Considering Renovations? Why It Matters If You Own a Co-Op, a Condo, or a Townhouse
January 18, 2019
In New York, home buyers have four general options: a cooperative apartment, a condominium apartment, and a townhouse – or, outside Manhattan, sometimes a free standing house. Aside from some obvious differences, what are some of the less visible differences?
Renovation Considerations for Co-Ops
First and foremost, in a cooperative apartment you will be buying not “real estate” per se, but shares in a corporation that give you the right to live in a particular unit subject to the rules of the corporation.
While these rules can make your daily life easier, they can also present challenges when embarking on an architectural project. The first set of rules you will encounter is usually called the Proprietary Lease and the Bylaws, and these apply to all owners at all times. Additionally, in order to protect itself from liabilities and bad decision making by individual cooperative owners, contractors, and outside vendors, the boards of cooperative corporations create additional sets of rules that apply to almost any renovation work. The most important of these is usually called the Alteration Agreement, and may be accompanied by a set of House Rules and/or Building Rules. These rules affect almost every aspect of getting work done: you will not be able to start work until you have fulfilled all the obligations listed in the Alteration Agreement, its requirements will inevitably affect the price of the work, and the building will typically charge you a large security deposit as a guarantee towards your adherence to all the rules. In addition to the above, the building will also typically hire its own architect or engineer to review all your plans, at your expense, as well as to inspect the progress of the work as it moves along. And not least, many cooperatives will charge you fees as long as your construction lasts, and might even penalize you for overshooting your schedule. As the name implies, living in a co-op requires cooperating with a larger number of people than you might otherwise imagine when you begin to think about renovating.
There is an upside! Co-op maintenance fees pay for building staff that a busy city dweller may find useful. Building staff not only repair and maintain the building, but aspects of the apartments as well. Some helpful services include: receiving packages, providing basic security, cleaning public areas, mediating with bad neighbors, and being on call in emergencies (floods, fires, and so on). They are there to deal with the general business of owning a building in New York.
Renovation Considerations for Condominiums
The most basic difference with a condominium apartment is that you are actually buying a small part of a larger building, and you will own that piece of “real estate”. This means that you will pay your taxes directly to NYC rather than through your maintenance. Although a condominium board could impose the same burdensome rules as a co-op board, in practice the rules are a bit looser. There will still be an Alteration Agreement, and Building Rules, but typically a bit easier to navigate than in a co-op. There will still be a building architect or engineer to protect the building’s interests, but he or she may be somewhat more inclined to help you achieve your renovation goals. If you keep in mind all the issues that could apply to a co-op renovation, you won’t be caught off guard in a condominium.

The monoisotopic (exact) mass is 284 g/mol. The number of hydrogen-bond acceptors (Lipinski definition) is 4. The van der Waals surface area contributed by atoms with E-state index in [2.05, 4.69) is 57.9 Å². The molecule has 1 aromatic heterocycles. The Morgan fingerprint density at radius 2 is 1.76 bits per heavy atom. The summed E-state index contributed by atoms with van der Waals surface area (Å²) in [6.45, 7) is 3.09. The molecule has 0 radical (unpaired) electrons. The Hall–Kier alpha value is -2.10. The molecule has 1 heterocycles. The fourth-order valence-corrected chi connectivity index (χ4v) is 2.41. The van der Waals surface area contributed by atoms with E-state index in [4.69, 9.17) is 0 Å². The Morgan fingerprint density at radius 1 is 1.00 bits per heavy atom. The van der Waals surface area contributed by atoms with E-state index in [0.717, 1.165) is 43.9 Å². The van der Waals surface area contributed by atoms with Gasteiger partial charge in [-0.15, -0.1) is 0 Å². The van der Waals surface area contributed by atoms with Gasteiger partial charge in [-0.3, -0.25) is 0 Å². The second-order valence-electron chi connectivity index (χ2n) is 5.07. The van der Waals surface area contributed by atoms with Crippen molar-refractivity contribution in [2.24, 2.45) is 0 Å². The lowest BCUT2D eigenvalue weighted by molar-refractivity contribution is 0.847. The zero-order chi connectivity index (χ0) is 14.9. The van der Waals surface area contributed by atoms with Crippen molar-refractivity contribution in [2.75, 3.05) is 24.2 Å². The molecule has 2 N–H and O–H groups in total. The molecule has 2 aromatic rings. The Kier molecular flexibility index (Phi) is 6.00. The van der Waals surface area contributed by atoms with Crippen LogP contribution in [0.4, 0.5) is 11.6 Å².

Like co-ops, condominiums also have maintenance fees which can cover a range of services, from the most basic to virtual maid service. The list of services available in some of the newer condominiums puts a new definition on luxury.
Renovation Considerations for Townhouses
In a townhouse, or standalone home, the homeowner becomes the building manager. When something breaks, you need to figure out how to get it fixed and you pay for it. You take your own trash out and you clean up the sidewalk after SantaCon. If the Environmental Control Board (ECB) issues you a violation for something, you need to figure out how to resolve the problem.
But for those who can afford it, owning a townhouse has a significant advantage when it comes to renovations: you can skip most of the aggravating reviews and regulations that co-op and condo owners face with a renovation project. You will be subject to the rules and regulations of the New York City Building Department, and you will have to have an architect file for any permits that the City may require, but you will have no board to deal with, no building engineer inspecting your work, and no neighbors to complain about your construction. Even more importantly, your construction schedule can be as long as you are willing to endure it. This gives townhouse owners a great deal of freedom to design their interiors in any way that suits their lifestyle. Very occasionally there will be issues to settle with the neighboring houses, but if work is planned properly, this should be a rare occurrence.
Your approach to a renovation or remodel will need to be slightly different depending on your home type, and it’s important to have architects and contractors who have experience in that home type so the project is as successful as it can be. We have worked extensively across all home types, and would be happy to discuss the best approach for your situation.